Mr KNEEBONE - We have reasonable expectations that we will be able to deliver everybody's full allocation within the year, even with the current restrictions. It is a matter of a period of time over which that is delivered. Our reliability isn't on a day-to-day basis. Our reliability is assessed across a season, across a period of a contract. The 95 per cent is effectively 95 years out of 100 you can expect to get your full allocation. In those other five years you can expect to get between zero and 100 per cent. That is how the reliability is expressed.
Ms WHITE - Given that since 2015 to now is four years and in two of those years the reliability has not been what they thought.
Mr KNEEBONE - The reliability on a day-to-day basis is hard to keep to. It is an ongoing balancing act which is why it has been part of the tranche 3 arrangements. It was too complicated a scheme and didn't fit the funding criteria, to get into the first five. It has always been on our agenda to continue with the planning for it because the south-east has potential to be either combined with the Southern Midlands proposal, which is a very large scheme, or go it alone. Because of these circumstances and because of being advised by TasWater of the impending upgrade to the treatment plant, which is only going to increase the volatility of their supply, we have brought forward some consideration of a phased approach, as we outlined in our meeting with the irrigators yesterday.
Ms WHITE - Minister, I would like to go to that now. There was an interim idea suggested at that meeting which would be six or eight months away. Could you detail for the committee what that might look like, how much it would cost and whether farmers would have to contribute to the cost of that?
Mr BARNETT - Thank you for the question. It is important that the Government has short-term, medium-term and long-term solutions. We have talked primarily about the short-term arrangements that are in place between TI and TasWater supporting our farmers and easing those restrictions, which are expected on Friday. On the medium-term solutions, over the next 12 months or so, a lot of work is being done. I have been briefed by TI on that. The feedback from TI and the various stakeholders has been looked at seriously and positively. There is an expectation that before the summer season next year is in place we are feeling more hopeful every day that we will - the Government and Tas Irrigation - be able to advise that we have a situation in place that will meet the needs of those irrigators in the south east. It is a priority for our Government. I have indicated that in parliament. I indicated it again today.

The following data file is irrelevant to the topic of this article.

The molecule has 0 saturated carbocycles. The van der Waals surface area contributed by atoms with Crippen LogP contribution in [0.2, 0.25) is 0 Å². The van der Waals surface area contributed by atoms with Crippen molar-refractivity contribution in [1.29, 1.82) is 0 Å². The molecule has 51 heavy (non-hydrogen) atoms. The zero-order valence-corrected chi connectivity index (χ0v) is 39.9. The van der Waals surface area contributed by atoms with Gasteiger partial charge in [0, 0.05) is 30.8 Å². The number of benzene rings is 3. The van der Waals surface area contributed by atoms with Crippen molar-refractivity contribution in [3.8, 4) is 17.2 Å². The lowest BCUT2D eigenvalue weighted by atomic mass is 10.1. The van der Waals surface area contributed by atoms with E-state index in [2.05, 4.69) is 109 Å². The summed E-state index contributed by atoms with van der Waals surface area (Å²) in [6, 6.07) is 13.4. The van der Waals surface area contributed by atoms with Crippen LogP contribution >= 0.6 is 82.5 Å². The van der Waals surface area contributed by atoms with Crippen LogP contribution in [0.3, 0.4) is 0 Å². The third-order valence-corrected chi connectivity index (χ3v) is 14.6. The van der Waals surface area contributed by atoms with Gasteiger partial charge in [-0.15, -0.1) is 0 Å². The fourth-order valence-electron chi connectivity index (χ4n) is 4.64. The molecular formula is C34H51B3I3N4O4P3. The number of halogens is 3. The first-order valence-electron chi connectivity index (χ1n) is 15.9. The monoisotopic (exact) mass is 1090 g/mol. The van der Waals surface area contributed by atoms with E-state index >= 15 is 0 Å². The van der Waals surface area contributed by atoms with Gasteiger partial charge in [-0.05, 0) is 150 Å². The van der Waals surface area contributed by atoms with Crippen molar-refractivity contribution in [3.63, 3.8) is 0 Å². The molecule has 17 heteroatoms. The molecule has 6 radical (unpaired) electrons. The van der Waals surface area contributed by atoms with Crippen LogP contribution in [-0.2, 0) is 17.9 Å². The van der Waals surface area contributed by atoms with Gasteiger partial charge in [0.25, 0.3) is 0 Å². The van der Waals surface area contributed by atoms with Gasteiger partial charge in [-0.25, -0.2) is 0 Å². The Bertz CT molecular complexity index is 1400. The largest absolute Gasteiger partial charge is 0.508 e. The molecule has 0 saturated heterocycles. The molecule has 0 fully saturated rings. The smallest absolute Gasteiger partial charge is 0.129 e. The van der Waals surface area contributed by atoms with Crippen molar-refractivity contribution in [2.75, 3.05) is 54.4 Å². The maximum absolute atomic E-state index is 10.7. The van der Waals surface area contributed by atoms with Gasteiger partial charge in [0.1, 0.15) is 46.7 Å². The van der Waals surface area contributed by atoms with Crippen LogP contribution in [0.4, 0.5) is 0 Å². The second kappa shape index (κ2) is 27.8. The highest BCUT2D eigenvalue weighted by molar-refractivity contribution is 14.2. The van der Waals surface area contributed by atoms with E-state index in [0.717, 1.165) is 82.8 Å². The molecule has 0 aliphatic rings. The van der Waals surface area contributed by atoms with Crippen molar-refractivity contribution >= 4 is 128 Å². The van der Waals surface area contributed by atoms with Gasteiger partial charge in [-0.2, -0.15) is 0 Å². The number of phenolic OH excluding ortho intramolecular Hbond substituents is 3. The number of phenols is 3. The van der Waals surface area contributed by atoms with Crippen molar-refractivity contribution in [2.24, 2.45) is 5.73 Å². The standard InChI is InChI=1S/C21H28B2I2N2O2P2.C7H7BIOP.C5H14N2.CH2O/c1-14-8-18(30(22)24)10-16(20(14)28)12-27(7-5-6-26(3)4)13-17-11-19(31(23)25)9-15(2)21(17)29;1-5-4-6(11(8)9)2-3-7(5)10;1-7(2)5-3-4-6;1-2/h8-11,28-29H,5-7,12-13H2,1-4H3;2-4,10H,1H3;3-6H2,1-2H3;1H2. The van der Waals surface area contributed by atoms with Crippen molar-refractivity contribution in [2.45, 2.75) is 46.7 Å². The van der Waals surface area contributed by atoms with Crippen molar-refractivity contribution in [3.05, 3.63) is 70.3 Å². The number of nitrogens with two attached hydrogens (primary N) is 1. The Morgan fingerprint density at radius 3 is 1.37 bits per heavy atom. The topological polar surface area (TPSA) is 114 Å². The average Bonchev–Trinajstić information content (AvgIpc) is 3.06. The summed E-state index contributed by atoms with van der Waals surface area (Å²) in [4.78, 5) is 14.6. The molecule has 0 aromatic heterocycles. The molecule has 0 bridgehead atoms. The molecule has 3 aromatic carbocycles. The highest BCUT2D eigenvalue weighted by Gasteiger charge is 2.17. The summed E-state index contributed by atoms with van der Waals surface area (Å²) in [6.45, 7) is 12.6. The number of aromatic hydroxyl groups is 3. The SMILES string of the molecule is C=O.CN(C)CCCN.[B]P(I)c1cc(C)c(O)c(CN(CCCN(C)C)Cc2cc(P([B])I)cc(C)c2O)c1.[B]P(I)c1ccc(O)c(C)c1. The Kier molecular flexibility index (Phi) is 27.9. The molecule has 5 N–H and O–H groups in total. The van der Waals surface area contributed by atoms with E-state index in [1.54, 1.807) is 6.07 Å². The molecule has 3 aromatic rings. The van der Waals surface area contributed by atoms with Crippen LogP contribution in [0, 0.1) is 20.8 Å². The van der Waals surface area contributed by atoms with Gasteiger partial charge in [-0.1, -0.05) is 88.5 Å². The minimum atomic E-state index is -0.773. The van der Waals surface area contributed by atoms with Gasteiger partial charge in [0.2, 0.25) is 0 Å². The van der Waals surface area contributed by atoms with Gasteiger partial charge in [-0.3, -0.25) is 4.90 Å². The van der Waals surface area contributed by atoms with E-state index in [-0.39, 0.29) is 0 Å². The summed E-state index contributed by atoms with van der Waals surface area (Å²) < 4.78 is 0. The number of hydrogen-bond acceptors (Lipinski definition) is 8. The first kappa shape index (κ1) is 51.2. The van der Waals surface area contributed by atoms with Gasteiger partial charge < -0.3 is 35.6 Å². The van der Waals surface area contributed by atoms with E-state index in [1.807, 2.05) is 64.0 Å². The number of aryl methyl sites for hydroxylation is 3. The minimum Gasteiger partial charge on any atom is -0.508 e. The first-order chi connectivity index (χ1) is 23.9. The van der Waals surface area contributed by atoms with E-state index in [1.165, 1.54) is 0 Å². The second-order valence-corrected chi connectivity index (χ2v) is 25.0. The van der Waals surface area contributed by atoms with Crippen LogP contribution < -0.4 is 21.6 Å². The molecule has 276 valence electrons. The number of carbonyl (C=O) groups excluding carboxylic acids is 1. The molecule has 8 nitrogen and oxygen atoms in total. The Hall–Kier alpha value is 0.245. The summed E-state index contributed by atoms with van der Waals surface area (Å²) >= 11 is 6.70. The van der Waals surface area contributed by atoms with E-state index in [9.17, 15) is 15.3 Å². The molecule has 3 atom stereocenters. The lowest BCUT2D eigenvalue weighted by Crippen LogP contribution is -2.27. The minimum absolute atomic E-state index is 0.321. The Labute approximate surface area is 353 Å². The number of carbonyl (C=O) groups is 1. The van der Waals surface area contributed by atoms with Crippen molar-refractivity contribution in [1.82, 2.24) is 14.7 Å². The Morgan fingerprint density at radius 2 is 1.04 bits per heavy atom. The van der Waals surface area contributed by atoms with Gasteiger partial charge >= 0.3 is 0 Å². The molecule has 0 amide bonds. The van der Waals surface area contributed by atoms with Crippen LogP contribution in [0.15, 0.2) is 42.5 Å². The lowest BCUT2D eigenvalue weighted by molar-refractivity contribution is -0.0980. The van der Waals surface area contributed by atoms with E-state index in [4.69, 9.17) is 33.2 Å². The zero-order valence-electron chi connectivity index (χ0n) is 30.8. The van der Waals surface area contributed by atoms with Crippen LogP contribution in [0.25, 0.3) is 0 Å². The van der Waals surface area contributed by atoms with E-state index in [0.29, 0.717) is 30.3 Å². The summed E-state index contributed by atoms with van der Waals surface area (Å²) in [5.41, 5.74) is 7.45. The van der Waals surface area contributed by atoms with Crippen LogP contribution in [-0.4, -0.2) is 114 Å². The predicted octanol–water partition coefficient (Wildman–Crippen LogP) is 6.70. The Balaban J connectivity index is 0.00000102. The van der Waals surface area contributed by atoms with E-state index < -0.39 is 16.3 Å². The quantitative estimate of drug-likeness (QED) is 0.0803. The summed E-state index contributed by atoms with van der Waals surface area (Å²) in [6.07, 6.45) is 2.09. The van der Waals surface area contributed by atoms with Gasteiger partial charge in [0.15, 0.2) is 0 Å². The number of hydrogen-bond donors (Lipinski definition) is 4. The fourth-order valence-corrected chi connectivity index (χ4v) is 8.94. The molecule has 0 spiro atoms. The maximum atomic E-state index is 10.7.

Ms WHITE - That did not answer any of my questions, which are, what does it look like, how much does it cost, and will farmers have to pay for it?
Mr BARNETT - I am happy for the CEO to respond to that. It is a top priority for our Government. We have a plan for short-term, medium-term and the long-term.
Ms O'CONNOR - Tedious repetition. Standing order 95 - we have heard all this before.
Mr BARNETT - The medium- and long-term obviously relate to the South East Irrigation Scheme and planning is underway. There is an officer working on that and augmenting the arrangements for the next 12 months in the lead up to the summer season next year, feeding that into the South East Irrigation Scheme so that we can meet the needs of our farmers and their demands for water.
Ms WHITE - That sounds very nice but you still haven't answered my questions.
Mr BARNETT - I will see if the CEO or the Chair can add to that.
Ms HOGG - It is very early stages. A project manager has been in place for about two months looking at this. It is not formulated enough for us to talk in detail of what it would look like. As we said before, part of tranche 3 had a south east augmentation, so it was not only the supply of water but getting standardisation between the three schemes. At the moment they are all working under very different rules and reliability. It was a broader approach than purely -
Ms WHITE - But that is not part of the interim arrangement, is it?
Ms HOGG - No, I am answering the question. It was a broader thing. At the moment we are looking at the first stage of that because of the source of the water to supply stage 3 and stage 2 of those irrigation schemes. The aim is a broad augmentation of all three schemes. We are working on that. We are not at a point where we can disclose how it will be formulated or what it is going to cost. The way we are thinking of it is it will be part of the tranche 3 schemes.
Ms O'CONNOR - Minister, you said you took advice from Tas Irrigation and your agency in determining not to declare extreme dry conditions. Is that correct?
Mr BARNETT - The extreme dry condition policy is reviewed by the department.
Ms O'CONNOR - Did you read that one?
Mr BARNETT - You asked the question. I will answer the question. Is that fine with you?
Extreme dry conditions policy is reviewed very carefully by the department from time to time, and during critical times on a weekly basis. There are certain triggers that are considered to determine what conditions are in place and whether that is triggered or not. I take on board the advice of the department.
Ms O'CONNOR - What does it take then?
Mr BARNETT - I take on board the advice of the department.
Ms O'CONNOR - What is the threshold for declaring extreme dry conditions? Do you take advice from the Bureau of Meteorology? Has a climate scientist ever walked through your ministerial office doors?